HBT Weekend Wrapup

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I love Thanksgiving week. It brings back so many memories. Grandma’s turkey. Weird uncle Pete’s turducken. That time I learned about the Braves signing Andres Galarraga while I was sitting in the Charlotte, North Carolina airport waiting for a connecting flight . . .

  • It strikes me that the Derek Jeter saga is putting lie to that notion that baseball is truly cracking down on teams and agents using the press to negotiate this winter.
  • Jim Leyritz is acquitted of manslaughter charges. No joke here. Just don’t mess up the second chance you’ve been given, Jim.
  • Domonic Brown is learning that just because you’re sent to play winter ball doesn’t mean you actually get to play winter ball.
  • Oliver Perez is stinking up the Mexican League. This is probably a good thing. If he was pitching well down there the Mets would be tempted to start fresh with him next spring to see if he could snag a job. Now it’s way easier to simply release the guy.
  • The Marlins and Nats are both courting Javier Vazquez. It’d be nice if he stayed on the east coast this year, because if he gets to pitch in Citi Field it will allow some Yankees fans additional chances to boo him.
  • The bidding for Cliff Lee is expected to start at $120 million. I got this image of that “Saturday Night Live” sketch from the mid 80s when Christopher Guest was the auctioneer and he threatened to suffocate hamsters and shoot himself if the bidding didn’t go higher. I may be one of six people who remember that sketch.

Short week, kids. You can do this. Just pretend that today is Wednesday.

Odubel Herrera went 0-for-5 with five strikeouts today

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Did you have a bad day? It’s OK. We all do sometimes. It’s just part of life. Even ballplayers have bad days. Even the good ones.

Odubel Herrera is a good one. He’s only 25, but he’s already got two seasons of above average hitting under his belt. Dude gets on base. He could be a regular for tons of teams, so there’s no shame at all in him having a bad day. And boy howdy did he have a bad day today. He went 0-for-5 with five strikeouts in the Phillies extra innings win against the Rockies.

“I feel that I am making good swings but I’m just missing the pitches,” Herrera said.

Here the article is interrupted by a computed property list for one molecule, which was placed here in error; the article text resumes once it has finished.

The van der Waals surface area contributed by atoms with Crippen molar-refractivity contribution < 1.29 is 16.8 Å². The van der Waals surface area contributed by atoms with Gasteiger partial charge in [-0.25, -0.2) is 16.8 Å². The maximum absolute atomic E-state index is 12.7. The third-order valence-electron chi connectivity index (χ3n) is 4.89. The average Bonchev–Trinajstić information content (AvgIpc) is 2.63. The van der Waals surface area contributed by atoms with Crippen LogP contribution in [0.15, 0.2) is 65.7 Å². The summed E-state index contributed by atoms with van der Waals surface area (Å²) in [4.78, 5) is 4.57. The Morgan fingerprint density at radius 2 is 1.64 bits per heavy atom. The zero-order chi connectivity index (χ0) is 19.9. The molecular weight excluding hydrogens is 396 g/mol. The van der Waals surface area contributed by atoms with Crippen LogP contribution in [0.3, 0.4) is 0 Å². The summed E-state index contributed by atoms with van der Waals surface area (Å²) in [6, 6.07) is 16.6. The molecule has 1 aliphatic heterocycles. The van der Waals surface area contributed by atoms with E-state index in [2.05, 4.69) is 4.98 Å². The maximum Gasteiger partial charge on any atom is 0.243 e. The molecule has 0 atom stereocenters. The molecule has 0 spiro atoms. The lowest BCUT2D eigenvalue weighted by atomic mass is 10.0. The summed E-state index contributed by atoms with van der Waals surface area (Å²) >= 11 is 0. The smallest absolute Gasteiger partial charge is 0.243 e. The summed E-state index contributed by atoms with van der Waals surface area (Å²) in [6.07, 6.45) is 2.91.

Well, that is how strikeouts work.

Four strikeouts in a game is known as a Golden Sombrero. Players don’t strike out five times in a game very often so they don’t have an agreed upon name, but I’ve seen it referred to as the “platinum sombrero,” which seems pretty solid for such a feat. Six is a titanium sombrero or a double platinum sombrero, though there are references to it as a “Horn,” for Sam Horn, who deserves something to be named in his honor. Horn is like Moe Greene — a great man, a man of vision and guts — yet there isn’t even a plaque, or a signpost or a statue of him!

But I digress.

The last time a Phillies player did it was when Pat Burrell K’d five times in September 2008. The Phillies won the World Series that year, of course, so maybe this is an omen. [looks at standings] Or maybe not.

Anyway, get a good night’s sleep tonight, Odubel. Shake it off. Tomorrow is another day.

Rachel Robinson to receive O’Neil Award from the Hall of Fame

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NEW YORK (AP) Rachel Robinson will receive the Buck O’Neil Lifetime Achievement Award from baseball’s Hall of Fame on July 29, the day before this year’s induction ceremony.

She’s the wife of late Hall of Famer Jackie Robinson, who broke the major league color barrier in 1947. Rachel Robinson created the Jackie Robinson Foundation in 1973, a year after he husband’s death. Rachel Robinson, who turns 95 in July 19, headed the foundation’s board until 1996.

The O’Neil award was established in 2007 to honor individuals who broaden the game’s appeal and whose character is comparable to that of O’Neil. He played in the Negro Leagues, was a scout for major league baseball teams and helped establish the Negro Leagues Baseball Museum in Kansas City, Missouri.

The award was given to O’Neil in 2008, Roland Hemond in 2011 and Joe Garagiola in 2014.